So are you still here?
Now we come to the most important part of living afloat… The psychology.
If you are with someone else then it’ll be either make or break. You could even save years of codependent hell! However, if you are alone there can be a fine line between enlightened bliss and the lunatic asylum. I have teetered at both ends of the spectrum and somehow managed to stick out the hard times. My own worst was being impounded on Ithaca by the Greek Coast Guard after I managed to put my own boat on a reef due to a moment of negligence.
Laughing? Don’t get too cocky, at least I’m still alive…
I was stuck for three weeks in one of the hottest Greek summers for sixty years with the smell of human excrement from the harbour and the constant roaring and thudding of discos until five in the morning. The nightmare only ended when a compassionate English surveyor heard of my plight and produced a bogus letter from the Marine and Coastguard Agency. It’s too complicated to elaborate here, but it’s just a flavour of what can happen and we won’t even get to Somali Pirates!
At the other end of the spectrum, there was anchoring in a tiny sapphire blue bay in the Dodecanese Islands, alone for three days with the bliss of true silence and wearing clothes just a memory. Yes anything can happen and one must be receptive to both and learn to cultivate mental strength and a stoical inner toughness.
The biggest test for the potential live aboard sailor is Winter. I must admit to being completely unprepared for my first one, thinking that the Mediterranean would be easy compared with Northern Europe. Well it is warmer, but it is the time factor… five or six months of being stuck in the same place, usually surrounded by empty white plastic yachts with owners who visit them just for the summer months. There’s nothing more lonely than the sound a tinkling halyards and miles of empty boats. One must have some objective, if not employed in some capacity. A hobby, a local interest, and if you are fortunate either somewhere to escape from your partner, or meet other folk.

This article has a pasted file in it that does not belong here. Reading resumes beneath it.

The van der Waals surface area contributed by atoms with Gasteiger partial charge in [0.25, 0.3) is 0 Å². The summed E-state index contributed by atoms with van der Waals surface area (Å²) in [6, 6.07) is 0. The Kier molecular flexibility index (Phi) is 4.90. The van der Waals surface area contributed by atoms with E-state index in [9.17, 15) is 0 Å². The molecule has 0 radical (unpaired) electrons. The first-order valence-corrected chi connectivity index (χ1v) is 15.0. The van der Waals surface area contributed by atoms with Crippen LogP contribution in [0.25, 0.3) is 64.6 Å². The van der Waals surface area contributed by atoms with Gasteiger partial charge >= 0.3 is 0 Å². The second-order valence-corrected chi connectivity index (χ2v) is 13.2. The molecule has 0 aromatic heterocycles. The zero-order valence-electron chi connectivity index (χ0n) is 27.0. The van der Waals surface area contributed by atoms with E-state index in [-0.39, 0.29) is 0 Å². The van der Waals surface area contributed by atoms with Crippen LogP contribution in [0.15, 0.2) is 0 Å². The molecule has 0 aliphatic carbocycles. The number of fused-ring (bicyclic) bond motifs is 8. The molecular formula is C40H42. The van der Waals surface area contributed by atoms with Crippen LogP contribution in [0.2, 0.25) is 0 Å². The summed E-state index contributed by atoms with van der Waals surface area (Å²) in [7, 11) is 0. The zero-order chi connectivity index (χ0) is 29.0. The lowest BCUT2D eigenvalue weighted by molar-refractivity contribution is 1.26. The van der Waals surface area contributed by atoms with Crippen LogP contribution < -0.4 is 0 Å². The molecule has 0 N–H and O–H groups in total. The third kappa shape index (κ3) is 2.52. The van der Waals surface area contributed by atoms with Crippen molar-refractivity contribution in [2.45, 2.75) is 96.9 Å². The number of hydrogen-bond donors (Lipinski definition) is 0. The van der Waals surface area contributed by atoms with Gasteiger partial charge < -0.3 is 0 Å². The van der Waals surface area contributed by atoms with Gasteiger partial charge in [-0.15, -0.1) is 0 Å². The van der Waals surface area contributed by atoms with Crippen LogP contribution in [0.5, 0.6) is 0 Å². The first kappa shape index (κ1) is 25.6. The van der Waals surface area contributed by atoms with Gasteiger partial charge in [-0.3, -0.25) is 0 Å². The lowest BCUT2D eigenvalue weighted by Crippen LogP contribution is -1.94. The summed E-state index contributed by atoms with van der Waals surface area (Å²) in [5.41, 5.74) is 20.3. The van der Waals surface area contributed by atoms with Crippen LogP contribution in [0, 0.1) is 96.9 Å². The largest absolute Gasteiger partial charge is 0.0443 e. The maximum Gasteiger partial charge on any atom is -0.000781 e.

In Northern Europe, it is the cold that seeps into your soul and every sinew. The domestics in your boat are vital and selecting the correct heating is paramount. I prefer a solid fuel burner so you can forage for off cuts and waste. I once spent a winter in Colchester, heating and cooking on my wood burner from free wood provided by some wonderful Polish guys who ran a recycling factory near the quayside.
Diesel is okay but incredibly expensive; however, if you want to go down that path you have choices. A drip feed gravity type, for economic heating, i.e. a ‘Reflecks’ or ‘Heatpol’ (See my post on ‘Harry’) or the more expensive ‘Eberspacher’ which blows hot air around your boat, until it breaks down, which they do seem to do. Mine ended up in Marmaris Bay in five metres of water. They are complicated and have many working parts which always seem to wait until the coldest moment to let you down… and they are expensive to run, unless your boat is very well insulated and you can effectively use the thermostat. I’m not a fan!
There are other alternatives, too. Gas, if it’s a really good system, but remember that propane and butane are heavier than air and sink, so if you have a leak it will accumulate over time until one day a naked flame will blow you up. I kid you not.
Due to the horrendous cost of liquid fuels now, if I have shore power and it is normal domestic rates (unlikely in most marinas) it can be cheaper to run electric heaters. Cheap, clean and if your boat is well insulated, an oil-filled radiator with a thermostat is wonderful. Just remember though, when you are on the move, especially in Spring and Autumn, you must have an independent system because you can’t be guaranteed of shore power. You really don’t want to wake up damp and cold, trust me!
Well if you’re still here then I haven’t scared you away, which was never my intention then I can honestly say the life can be wonderful and a little foray back to the big city or a friend’s house for a short while, sometimes reminds you how satisfying it can be. It is strange how the life slowly absorbs you until realising that you would rather not be anywhere else.
I remember sailing south through the Ijsselmeer in October, towards Urk from Lemmer and thinking just how lucky I was to have the whole sky to myself. Not another boat in sight, just me and the sea, with the wind playing a sailor’s song…